Jon Hoekstra is chief scientist for the World Wildlife Fund (WWF). This article first appearedon Hoekstra's WWF blog, Science Driven. He contributed this article to LiveScience's Expert Voices: Op-Ed & Insights.
Rising demands for food, water, energy and other natural resources are straining natural ecosystems' ability to produce what people need, as well as putting the plants and animals with which we share the planet at risk.
So, how can nature be saved at a time when people need it most?
It's time to start developing Conservation 3.0. Like software, Conservation 1.0 and Conservation 2.0 are serving society well, but the challenges of the 21st century require some critical updates. In the future, nature will look different than it did in the past. So, too, must conservation.
Consider the profound changes we are witnessing. Agriculture, fishing, forestry, water diversions, mining, energy production, transportation and urban development are literally transforming the face of the planet. Human enterprise is even changing the atmosphere , climate, ocean chemistry and fundamental nutrient cycles. Species are going extinct at rates not seen since the mass extinction that wiped out the dinosaurs.
Humans are degrading natural ecosystems to a point in which the sustainability of clean water supplies, productive soils and abundant natural resources that have supported so much human development may be compromised.
Conservation 1.0 — setting aside parks and preserves — provides a place for nature. Think national parks and other nature preserves that have been the mainstay of conservation, ensuring that species have the essential habitat they need to survive. But Conservation 1.0 also sets nature apart from people. Some have called it "fortress conservation" because it forces a mutually exclusive trade-off between conserving biodiversity and meeting human needs. By mid-century, human demands for food, water, energy and other natural resources are projected to double. If conservation relied solely on walling off nature, it would be doomed to failure.
Conservation 2.0 recognizes that nature provides many essential benefits to people — clean drinking water, wood, fish and productive soils to grow crops, etc. It motivates broader investment in protecting nature by connecting the dots between nature and human well-being through food security, water security, health effects and cultural values. In these ways, Conservation 2.0 can demonstrably meet vital human needs. But passive provisioning based on nature's current productivity may not be enough to meet projected human demands.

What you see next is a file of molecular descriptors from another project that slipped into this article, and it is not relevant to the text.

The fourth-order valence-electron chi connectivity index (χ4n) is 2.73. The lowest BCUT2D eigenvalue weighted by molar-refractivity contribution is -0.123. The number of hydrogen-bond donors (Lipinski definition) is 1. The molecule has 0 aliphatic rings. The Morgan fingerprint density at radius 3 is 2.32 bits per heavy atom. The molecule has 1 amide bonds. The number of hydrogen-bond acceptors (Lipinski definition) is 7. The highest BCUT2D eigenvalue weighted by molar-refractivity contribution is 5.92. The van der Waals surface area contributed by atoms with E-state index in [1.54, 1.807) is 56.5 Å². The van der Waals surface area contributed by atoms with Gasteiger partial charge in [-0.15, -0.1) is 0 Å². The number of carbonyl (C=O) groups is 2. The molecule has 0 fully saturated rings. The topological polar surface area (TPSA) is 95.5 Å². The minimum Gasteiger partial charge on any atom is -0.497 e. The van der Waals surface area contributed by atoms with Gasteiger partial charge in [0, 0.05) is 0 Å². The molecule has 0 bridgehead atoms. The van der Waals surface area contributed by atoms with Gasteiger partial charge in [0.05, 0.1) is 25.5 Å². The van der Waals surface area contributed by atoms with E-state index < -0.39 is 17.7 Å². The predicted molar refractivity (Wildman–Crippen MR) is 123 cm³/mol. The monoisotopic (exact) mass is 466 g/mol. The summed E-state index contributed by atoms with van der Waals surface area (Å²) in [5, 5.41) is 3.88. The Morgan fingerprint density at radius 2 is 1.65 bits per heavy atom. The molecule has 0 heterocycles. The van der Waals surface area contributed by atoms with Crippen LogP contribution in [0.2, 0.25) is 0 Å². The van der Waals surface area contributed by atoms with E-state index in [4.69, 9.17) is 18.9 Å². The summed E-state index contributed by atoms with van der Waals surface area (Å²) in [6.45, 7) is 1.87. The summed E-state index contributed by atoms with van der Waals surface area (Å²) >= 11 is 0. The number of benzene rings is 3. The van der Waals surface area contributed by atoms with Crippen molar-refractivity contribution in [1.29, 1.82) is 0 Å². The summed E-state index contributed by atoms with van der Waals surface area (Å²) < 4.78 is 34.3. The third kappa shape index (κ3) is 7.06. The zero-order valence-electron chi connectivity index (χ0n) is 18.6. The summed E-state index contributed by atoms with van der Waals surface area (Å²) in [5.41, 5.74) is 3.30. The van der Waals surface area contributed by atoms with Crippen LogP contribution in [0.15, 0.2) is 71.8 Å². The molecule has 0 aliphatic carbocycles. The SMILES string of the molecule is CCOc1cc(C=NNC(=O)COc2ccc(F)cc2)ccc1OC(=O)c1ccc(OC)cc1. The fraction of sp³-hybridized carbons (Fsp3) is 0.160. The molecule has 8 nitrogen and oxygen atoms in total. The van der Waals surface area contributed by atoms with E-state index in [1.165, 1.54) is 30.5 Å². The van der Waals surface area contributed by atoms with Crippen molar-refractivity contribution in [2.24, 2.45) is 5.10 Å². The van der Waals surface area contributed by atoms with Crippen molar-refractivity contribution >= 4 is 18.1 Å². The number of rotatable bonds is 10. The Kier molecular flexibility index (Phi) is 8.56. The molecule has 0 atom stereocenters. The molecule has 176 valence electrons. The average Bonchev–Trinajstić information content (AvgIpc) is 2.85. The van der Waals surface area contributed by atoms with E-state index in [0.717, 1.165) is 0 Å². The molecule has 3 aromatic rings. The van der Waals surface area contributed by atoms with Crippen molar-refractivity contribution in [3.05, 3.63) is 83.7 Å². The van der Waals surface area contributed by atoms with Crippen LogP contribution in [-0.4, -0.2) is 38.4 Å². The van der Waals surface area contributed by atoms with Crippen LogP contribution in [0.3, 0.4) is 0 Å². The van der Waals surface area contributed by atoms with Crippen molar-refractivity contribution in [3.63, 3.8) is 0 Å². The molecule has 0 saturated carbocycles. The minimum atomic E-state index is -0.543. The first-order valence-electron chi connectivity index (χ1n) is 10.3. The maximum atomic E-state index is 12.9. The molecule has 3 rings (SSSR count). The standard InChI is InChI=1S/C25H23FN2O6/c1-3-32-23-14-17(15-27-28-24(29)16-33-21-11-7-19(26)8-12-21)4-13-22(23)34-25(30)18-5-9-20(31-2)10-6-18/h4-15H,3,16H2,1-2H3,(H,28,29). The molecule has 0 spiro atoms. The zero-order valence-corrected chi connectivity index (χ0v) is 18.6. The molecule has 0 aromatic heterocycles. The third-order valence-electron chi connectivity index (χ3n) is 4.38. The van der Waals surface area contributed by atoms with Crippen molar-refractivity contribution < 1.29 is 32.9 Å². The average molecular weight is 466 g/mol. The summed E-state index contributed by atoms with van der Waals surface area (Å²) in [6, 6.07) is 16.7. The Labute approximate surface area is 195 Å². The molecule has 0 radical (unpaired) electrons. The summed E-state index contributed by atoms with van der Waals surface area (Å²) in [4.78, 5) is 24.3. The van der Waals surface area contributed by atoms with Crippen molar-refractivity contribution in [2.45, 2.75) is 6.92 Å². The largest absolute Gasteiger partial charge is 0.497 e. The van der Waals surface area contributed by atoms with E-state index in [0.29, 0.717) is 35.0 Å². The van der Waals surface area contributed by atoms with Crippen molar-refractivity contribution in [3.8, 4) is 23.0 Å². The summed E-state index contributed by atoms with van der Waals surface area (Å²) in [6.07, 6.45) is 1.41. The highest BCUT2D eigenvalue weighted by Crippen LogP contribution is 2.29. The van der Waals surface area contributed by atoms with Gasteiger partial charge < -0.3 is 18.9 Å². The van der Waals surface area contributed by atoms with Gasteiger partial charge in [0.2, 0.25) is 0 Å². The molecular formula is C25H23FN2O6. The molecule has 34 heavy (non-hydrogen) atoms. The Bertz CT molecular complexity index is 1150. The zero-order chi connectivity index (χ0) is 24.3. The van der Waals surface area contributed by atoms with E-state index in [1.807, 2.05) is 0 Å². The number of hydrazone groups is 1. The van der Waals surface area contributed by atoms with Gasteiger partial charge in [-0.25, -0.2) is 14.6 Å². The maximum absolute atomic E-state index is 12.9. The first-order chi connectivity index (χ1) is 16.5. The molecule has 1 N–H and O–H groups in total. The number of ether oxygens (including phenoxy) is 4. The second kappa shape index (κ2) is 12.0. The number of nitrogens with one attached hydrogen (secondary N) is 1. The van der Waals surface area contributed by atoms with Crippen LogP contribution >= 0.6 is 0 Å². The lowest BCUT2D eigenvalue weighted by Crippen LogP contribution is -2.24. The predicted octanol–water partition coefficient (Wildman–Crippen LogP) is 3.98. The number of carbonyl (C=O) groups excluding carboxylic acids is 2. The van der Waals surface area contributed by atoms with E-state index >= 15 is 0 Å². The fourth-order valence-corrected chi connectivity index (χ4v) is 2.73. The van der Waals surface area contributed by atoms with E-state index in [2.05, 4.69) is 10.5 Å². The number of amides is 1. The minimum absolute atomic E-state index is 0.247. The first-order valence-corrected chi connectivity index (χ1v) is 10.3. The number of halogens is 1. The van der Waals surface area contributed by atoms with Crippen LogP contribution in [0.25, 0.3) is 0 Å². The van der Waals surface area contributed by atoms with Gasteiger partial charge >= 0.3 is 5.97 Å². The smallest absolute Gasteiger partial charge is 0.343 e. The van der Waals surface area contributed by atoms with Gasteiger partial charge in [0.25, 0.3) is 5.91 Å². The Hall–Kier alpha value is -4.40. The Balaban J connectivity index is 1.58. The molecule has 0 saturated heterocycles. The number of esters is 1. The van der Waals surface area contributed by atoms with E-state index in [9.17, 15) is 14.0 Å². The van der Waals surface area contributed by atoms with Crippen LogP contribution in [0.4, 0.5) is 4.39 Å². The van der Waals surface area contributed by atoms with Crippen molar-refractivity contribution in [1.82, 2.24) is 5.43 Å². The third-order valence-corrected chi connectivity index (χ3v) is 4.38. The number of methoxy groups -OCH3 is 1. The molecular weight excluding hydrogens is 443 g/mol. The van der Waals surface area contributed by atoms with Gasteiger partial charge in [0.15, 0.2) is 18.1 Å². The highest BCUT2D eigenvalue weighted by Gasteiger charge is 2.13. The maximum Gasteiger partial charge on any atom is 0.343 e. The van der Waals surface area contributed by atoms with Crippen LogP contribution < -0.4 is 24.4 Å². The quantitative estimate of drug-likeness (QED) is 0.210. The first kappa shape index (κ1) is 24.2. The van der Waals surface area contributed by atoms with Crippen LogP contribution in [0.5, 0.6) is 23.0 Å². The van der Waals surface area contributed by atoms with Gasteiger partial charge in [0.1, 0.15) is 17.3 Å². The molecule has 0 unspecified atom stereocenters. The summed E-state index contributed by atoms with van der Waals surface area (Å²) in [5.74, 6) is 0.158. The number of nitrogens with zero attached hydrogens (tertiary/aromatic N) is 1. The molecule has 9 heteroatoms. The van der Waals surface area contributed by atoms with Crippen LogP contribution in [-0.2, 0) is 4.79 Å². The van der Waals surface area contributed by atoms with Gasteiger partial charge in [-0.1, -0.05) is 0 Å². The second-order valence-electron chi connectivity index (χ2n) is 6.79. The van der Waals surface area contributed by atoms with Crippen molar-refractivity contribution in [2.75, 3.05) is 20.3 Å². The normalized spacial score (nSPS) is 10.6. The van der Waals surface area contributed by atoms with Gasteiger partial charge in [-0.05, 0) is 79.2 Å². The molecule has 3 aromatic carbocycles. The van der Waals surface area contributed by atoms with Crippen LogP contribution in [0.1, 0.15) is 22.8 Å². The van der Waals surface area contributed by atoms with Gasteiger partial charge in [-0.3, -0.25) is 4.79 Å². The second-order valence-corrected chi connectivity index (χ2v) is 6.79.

To save as much nature as possible, society must develop Conservation 3.0. Those next steps will deliberately manage nature —maybe even engineer it in some ways —in order to maximize nature's ability to supply food, water, energy and other natural resources for the growing human population. At the same time, Conservation 3.0 still supports biodiversity. There are already several good examples of what Conservation 3.0 might look like:
– In Mozambique, conservation scientists are helping coastal communities create marine-protected areas that serve as "fish banks," improving food security by protecting the most productive nursery habitats for fish. These areas also protect marine biodiversity but aren't necessarily selected for that reason.
– Across Latin America, many cities are establishing water funds that pay for watershed protection and improved management of stream-side habitats in order to maintain clean, reliable and affordable water supplies for their citizens. The watersheds are selected for their water yield, but also include vital habitat for montanebiodiversity.
– Along the Gulf Coast of the United States, oyster reefs are being engineered to protect sensitive coastlines from wave erosion and storm damage. The reefs are designed much in the way a concrete breakwater might be designed, but they are constructed with living oysters that improve water quality as they filter feed and provide nursery habitat for economically valuable species.
The more nature can provide for people, the more it will be valued and protected as a societal priority. Conservation 3.0 will build on many of the tools and tactics developed for Conservation 1.0 and 2.0. But instead of tracking how little is lost, Conservation 3.0 will measure success by how much nature can deliver.
Jon Hoekstra is chief scientist for World Wildlife Fund. This article first appeared as "What is Conservation 3.0 and Why Does it Matter?"on his WWF blog, Science Driven. The views expressed are those of the author and do not necessarily reflect the views of the publisher. This article was originally published on LiveScience.com.
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